Magnolia officinalis Ameliorates Dehydroepiandrosterone-Induced Polycystic Ovary Syndrome in Rats

AUTHORS

Aline Nassar 1 , Maha Khachab 1 , Hayat Zaatiti 1 , Amjad Kanaan 1 , *

1 Department of Biomedical Sciences, Faculty of Medicine and Medical Sciences, University of Balamand, El-Kurah, Lebanon

How to Cite: Nassar A, Khachab M, Zaatiti H, Kanaan A. Magnolia officinalis Ameliorates Dehydroepiandrosterone-Induced Polycystic Ovary Syndrome in Rats. Jundishapur J Nat Pharm Prod. 2021;16(3):e106447. doi: 10.5812/jjnpp.106447.

ARTICLE INFORMATION

Jundishapur Journal of Natural Pharmaceutical Products: 16 (3); e106447
Published Online: July 25, 2021
Article Type: Research Article
Received: June 14, 2020
Revised: January 13, 2021
Accepted: January 26, 2021
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Abstract

Background: Polycystic ovary syndrome (PCOS) is a prevalent reproductive and metabolic disorder. Insulin resistance (IR) is highly associated with PCOS and aggravates its symptoms. Thiazolidinediones (TZDs), as insulin sensitizing agents, are PPARγ agonists that improve many of the symptoms of PCOS. The Magnolia officinalis extract (MOE) is a natural peroxisome proliferator activated receptor gamma (PPARγ) agonist that improves insulin sensitivity in experimental models.

Objectives: Using a dehydroepiandrosterone (DHEA)-induced rat model of PCOS and IR, this study aimed to explore both the potential beneficial effects and the molecular mechanisms of action of MOE.

Methods: Post-pubertal female Sprague Dawley rats were subcutaneously injected daily with DHEA (6 mg/100 g body weight) dissolved in sesame oil for 28 days (n = 30). Age- and weight-matched control rats received only sesame oil (n = 12). Afterward, 16 of the DHEA-injected rats, along with five control rats, were sacrificed for blood and tissue collection. The 14 remaining DHEA-injected rats received either treatment of 30 days of oral MOE (500 mg/kg) dissolved in dimethyl sulfoxide (DMSO) (n = 7), or oral DMSO only (n = 7). Meanwhile, the remaining control rats (n = 7) continued to receive daily oral DMSO for 30 days. At the end of the treatments, the rats were sacrificed for blood and tissue collection.

Results: After 28 days, the DHEA-treated rats exhibited an increase in body weight as compared to controls (P < 0.05). DHEA injection induced a PCOS phenotype as evident by a statistically significant (P < 0.05) elevated serum luteinizing hormone (LH), and an increased number of cystically dilated follicles with thicker granulosa compared to controls. PCOS rats showed a statistically significant rise in fasting insulin with an increased homeostatic model assessment index of insulin resistance (HOMA-IR) as compared to controls (P < 0.05). Compared to the control group, PCOS rats had a statistically significant lower ovarian protein expression of PPARγ, insulin receptor substrate 1 (IRS1), and protein kinase B (Akt) by Western Blot (P < 0.05). Conversely, the PCOS group showed an increased mammalian target of rapamycin (mTOR) pathway activity as evident by an increase in the fraction of phosphorylated mTOR to total mTOR compared to the control group (P < 0.05). When treated for 30 days with oral MOE (500 mg/kg), the PCOS rats showed a statistically significant decrease in body weight and serum LH levels as compared to the non-treated PCOS rats (P < 0.05). The number of cystically dilated follicles in the MOE-treated PCOS rats was significantly reduced compared to the non-treated PCOS rats. In the MOE-treated PCOS rats, the ovarian protein expression of PPARγ, IRS1, and Akt was significantly increased, while the p-mTOR/mTOR expression was decreased compared to the non-treated PCOS group (P < 0.05).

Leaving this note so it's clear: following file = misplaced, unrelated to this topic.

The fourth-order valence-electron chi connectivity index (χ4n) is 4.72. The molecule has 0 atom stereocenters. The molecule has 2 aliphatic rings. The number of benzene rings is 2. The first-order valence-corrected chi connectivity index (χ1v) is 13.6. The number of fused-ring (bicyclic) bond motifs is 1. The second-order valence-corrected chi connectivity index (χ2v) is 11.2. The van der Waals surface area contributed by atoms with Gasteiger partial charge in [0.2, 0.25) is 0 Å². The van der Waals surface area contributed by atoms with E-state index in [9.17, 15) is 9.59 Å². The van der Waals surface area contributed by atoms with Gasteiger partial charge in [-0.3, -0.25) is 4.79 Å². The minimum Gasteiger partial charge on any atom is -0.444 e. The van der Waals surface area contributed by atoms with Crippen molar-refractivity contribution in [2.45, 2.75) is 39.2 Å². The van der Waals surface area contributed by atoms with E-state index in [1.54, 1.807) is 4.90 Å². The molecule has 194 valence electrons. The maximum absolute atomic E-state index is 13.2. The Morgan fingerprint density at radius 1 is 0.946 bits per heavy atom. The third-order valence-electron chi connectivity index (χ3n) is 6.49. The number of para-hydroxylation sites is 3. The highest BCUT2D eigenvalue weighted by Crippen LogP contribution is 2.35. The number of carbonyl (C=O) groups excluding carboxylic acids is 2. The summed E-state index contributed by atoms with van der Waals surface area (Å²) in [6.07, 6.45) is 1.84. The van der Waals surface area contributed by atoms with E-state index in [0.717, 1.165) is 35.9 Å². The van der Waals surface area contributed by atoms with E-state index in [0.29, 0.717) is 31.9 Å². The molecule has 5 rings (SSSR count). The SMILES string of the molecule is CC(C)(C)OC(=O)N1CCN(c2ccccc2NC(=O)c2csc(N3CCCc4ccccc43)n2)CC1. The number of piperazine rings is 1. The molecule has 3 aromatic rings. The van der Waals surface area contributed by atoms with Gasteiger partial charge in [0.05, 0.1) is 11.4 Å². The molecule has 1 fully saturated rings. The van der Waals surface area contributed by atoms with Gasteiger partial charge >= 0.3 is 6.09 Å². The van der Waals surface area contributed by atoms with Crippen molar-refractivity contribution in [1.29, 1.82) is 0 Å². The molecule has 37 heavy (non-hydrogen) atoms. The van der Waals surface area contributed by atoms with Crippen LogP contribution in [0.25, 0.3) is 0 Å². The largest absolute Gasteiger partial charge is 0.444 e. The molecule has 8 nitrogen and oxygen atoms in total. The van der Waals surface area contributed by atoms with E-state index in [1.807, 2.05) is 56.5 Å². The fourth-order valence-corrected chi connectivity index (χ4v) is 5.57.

Conclusions: According to our results, the MOE ameliorated the DHEA-induced PCOS phenotype histologically, hormonally, and metabolically. Fundamentally, this explores the elusive pathophysiologic association between IR and PCOS by targeting pathways common to both disorders.

1. Background

Polycystic ovary syndrome (PCOS) is a multifactorial reproductive and metabolic disorder affecting 5.5% to 19.9% of reproductive-age women worldwide (1). The hallmarks of this prevalent condition are hyperandrogenism, numerous preantral cystic ovarian follicles, and anovulation (2). Anovulation in PCOS results from the disruption of the synchronized hormonal signals responsible for normal follicular maturation. Hypersecretion of luteinizing hormone (LH), insulin-like growth factor 1 (IGF1), and anti-Müllerian hormone (AMH) culminate in follicular arrest and higher conversion of progesterone precursors to androgens (3). The increased ovarian androgen production by follicular theca cells may manifest as weight gain, excess fat deposition, hirsutism, clitoromegaly, oily skin, and acne (4).